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How can I turn a string into a variable name?

by mnooning (Sexton)
on Jan 09, 2010 at 19:05 UTC ( #816523=perlquestion: print w/ replies, xml ) Need Help??
mnooning has asked for the wisdom of the Perl Monks concerning the following question:

I want to check if more than one of the many GetOptions options were used, and I want to know which ones were used. More than one is not allowed. For a quick check, I tried with only three options. In the code below, which does NOT work, only the "two" should match.
use strict; my $one = 0; my $two = 1; my $three = 0; my @strings = qw (one two three); my @optionsToCheck = ($one, $two, $three); foreach my $string (@strings) { print "Option $string was used\n" if ( ${"$string"} ); }
I tried different variations, but could not seem to get it. I could use a key/value hash, but that seems overkill. Besides, if I added or took away options, I'd have to remember to change the hash, too. I suspect Perl has a simple answer, but I cannot see it.

Thanks

Comment on How can I turn a string into a variable name?
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Re: How can I turn a string into a variable name?
by ikegami (Pope) on Jan 09, 2010 at 19:13 UTC

    Don't.

    GetOptions( '--one' => \$one, '--two' => \$two, '--three' => \$three, ); die "Only one of options --one, --two and --three are allowed\n" if ( grep defined, $one, $two, $three ) > 1;
    or
    GetOptions( '--one' => \$opts{one}, '--two' => \$opts{two}, '--three' => \$opts{tree}, ); die "Only one of options @{[ sort keys %opts ]} are allowed\n" if ( grep defined, values(%opts) ) > 1;

    Update: Updated since I hadn't properly read the question initially.

Re: How can I turn a string into a variable name?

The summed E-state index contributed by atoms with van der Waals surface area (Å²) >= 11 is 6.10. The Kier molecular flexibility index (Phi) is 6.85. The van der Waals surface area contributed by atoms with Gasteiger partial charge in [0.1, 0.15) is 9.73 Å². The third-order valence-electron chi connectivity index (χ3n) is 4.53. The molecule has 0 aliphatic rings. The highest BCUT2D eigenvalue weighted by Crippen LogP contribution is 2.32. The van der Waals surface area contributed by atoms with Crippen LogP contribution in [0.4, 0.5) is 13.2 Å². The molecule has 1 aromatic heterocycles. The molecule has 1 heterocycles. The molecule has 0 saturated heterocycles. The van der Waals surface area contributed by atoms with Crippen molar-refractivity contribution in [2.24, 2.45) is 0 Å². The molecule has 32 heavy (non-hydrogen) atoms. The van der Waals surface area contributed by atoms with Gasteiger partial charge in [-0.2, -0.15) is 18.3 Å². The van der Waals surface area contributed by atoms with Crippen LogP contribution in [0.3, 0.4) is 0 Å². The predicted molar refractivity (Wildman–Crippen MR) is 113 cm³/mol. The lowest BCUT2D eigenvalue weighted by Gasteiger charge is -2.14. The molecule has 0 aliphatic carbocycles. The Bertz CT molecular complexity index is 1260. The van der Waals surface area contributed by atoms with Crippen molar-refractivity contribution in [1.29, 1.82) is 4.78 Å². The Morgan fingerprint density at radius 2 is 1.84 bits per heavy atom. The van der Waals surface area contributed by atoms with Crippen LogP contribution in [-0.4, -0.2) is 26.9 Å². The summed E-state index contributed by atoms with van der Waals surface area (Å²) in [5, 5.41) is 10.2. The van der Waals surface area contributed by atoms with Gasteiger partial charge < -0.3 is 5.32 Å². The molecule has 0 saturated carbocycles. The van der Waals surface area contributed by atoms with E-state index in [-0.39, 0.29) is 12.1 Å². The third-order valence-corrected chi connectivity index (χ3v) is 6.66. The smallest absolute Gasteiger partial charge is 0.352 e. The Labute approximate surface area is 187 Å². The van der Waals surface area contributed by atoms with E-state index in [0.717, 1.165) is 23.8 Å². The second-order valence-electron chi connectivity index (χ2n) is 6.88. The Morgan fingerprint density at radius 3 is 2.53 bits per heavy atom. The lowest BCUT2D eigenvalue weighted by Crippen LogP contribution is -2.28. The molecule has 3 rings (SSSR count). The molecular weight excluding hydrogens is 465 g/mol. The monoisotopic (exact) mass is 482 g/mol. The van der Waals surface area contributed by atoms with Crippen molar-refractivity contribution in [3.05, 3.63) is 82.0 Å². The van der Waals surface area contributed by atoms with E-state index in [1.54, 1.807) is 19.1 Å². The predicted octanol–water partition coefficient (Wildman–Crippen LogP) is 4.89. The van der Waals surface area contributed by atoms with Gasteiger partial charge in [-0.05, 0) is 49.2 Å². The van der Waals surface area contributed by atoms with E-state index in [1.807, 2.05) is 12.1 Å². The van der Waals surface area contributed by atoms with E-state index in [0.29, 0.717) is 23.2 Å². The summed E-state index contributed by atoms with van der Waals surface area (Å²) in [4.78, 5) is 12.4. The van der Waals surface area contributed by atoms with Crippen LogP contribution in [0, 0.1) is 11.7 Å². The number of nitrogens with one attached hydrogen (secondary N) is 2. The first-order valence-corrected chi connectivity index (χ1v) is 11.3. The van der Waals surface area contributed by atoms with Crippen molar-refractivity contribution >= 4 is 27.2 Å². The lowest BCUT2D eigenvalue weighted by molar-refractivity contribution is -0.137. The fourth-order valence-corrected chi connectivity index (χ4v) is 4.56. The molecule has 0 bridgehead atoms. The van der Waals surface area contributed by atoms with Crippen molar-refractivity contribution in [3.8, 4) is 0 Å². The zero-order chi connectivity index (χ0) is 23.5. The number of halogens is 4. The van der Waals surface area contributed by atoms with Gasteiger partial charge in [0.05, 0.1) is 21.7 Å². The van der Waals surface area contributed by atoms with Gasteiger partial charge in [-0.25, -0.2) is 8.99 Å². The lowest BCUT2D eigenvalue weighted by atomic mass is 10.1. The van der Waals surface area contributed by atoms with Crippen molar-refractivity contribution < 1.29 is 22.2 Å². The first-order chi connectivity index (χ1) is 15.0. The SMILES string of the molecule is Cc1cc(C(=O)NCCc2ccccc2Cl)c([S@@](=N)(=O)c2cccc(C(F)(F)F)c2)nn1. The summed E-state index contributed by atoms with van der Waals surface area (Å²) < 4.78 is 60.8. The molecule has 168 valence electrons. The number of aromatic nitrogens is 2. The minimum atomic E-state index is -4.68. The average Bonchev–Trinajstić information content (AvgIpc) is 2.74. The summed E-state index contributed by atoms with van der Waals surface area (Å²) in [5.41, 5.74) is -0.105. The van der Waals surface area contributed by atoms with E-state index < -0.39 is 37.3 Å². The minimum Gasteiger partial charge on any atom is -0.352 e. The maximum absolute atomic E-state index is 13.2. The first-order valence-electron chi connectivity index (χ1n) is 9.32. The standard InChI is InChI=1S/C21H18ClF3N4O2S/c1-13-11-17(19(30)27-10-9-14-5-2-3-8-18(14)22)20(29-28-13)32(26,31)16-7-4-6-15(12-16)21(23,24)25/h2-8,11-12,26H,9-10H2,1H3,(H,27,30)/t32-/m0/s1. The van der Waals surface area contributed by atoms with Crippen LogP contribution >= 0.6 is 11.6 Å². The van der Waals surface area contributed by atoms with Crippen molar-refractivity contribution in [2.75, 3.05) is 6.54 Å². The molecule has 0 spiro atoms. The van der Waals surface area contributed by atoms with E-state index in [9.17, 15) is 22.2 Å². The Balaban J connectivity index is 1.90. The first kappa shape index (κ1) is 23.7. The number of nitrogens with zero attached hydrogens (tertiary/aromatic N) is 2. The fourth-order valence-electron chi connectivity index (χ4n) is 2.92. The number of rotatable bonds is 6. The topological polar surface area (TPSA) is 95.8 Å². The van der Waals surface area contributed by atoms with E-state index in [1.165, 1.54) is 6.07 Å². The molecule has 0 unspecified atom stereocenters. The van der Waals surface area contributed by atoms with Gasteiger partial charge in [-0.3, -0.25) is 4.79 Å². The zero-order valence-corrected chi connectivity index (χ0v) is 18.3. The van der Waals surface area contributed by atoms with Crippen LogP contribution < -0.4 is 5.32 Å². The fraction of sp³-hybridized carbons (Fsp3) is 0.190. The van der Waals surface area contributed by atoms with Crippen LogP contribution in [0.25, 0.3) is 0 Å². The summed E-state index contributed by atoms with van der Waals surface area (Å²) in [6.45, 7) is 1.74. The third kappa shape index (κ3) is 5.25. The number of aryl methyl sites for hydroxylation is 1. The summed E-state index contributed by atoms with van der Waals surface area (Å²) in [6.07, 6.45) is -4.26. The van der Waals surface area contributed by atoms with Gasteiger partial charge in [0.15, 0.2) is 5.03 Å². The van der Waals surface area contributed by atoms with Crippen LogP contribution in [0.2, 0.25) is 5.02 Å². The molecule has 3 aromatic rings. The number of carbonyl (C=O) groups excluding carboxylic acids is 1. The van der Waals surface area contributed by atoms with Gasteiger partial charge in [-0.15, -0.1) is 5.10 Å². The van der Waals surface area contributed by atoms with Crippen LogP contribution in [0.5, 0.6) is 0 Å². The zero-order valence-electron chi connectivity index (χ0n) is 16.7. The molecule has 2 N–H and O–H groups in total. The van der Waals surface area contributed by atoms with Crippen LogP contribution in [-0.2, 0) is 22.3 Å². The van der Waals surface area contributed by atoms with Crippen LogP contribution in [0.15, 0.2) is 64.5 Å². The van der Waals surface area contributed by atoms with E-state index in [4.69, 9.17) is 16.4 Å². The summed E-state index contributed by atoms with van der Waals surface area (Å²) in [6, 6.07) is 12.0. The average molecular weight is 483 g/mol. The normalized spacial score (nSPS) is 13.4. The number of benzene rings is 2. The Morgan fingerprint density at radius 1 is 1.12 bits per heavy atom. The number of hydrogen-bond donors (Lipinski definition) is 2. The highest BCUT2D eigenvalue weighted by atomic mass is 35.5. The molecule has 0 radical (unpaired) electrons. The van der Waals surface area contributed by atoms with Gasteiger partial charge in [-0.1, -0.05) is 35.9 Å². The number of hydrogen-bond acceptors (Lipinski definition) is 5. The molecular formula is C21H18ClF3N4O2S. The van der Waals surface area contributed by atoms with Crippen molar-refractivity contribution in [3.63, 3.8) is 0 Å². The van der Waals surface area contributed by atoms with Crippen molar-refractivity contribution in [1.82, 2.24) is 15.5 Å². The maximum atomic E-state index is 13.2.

by chromatic (Archbishop) on Jan 09, 2010 at 19:15 UTC

    If you really cannot use a hash (and that's easily the best way to do this), install PadWalker and use my $lexicals = peek_my(0); to get a hash reference which you can use to manipulate all lexical variables bound to the current scope.

    (If manipulating Perl 5 internals from pure Perl still seems less overkill than using a hash, consider that PadWalker can read from and write to and even create lexicals in other scopes, ignoring encapsulation.)

      I can use a hash. It looks like that is what I will do. I was just hoping for a slicker way. Thanks
Re: How can I turn a string into a variable name?
by almut (Canon) on Jan 09, 2010 at 19:27 UTC

    In theory, you could write

    print "Option $string was used\n" if ( eval "\$$string" );

    But, as already said, don't.  eval in this context is definitely worse than using a hash, in almost every regard.

      Why use eval to do
      if do { no strict 'refs'; $$string };
        Why use eval

        ...because the OP used lexical variables.  Symbolic references ($$string) only work with package variables.

Re: How can I turn a string into a variable name?
by GrandFather (Cardinal) on Jan 09, 2010 at 21:58 UTC

    Where do the 'options' come from? If they are from the command line use Getopt::Long. If they are derived internally (perhaps through a GUI or command line interface) then you could:

    use strict; use warnings; my %options = map {$_ => 0} qw(one two three); $options{two} = 1; # Set in some unspecified place for my $option (grep {$options{$_}} keys %options) { print "Option '$option' was used\n"; }

    Prints:

    Option 'two' was used

    True laziness is hard work

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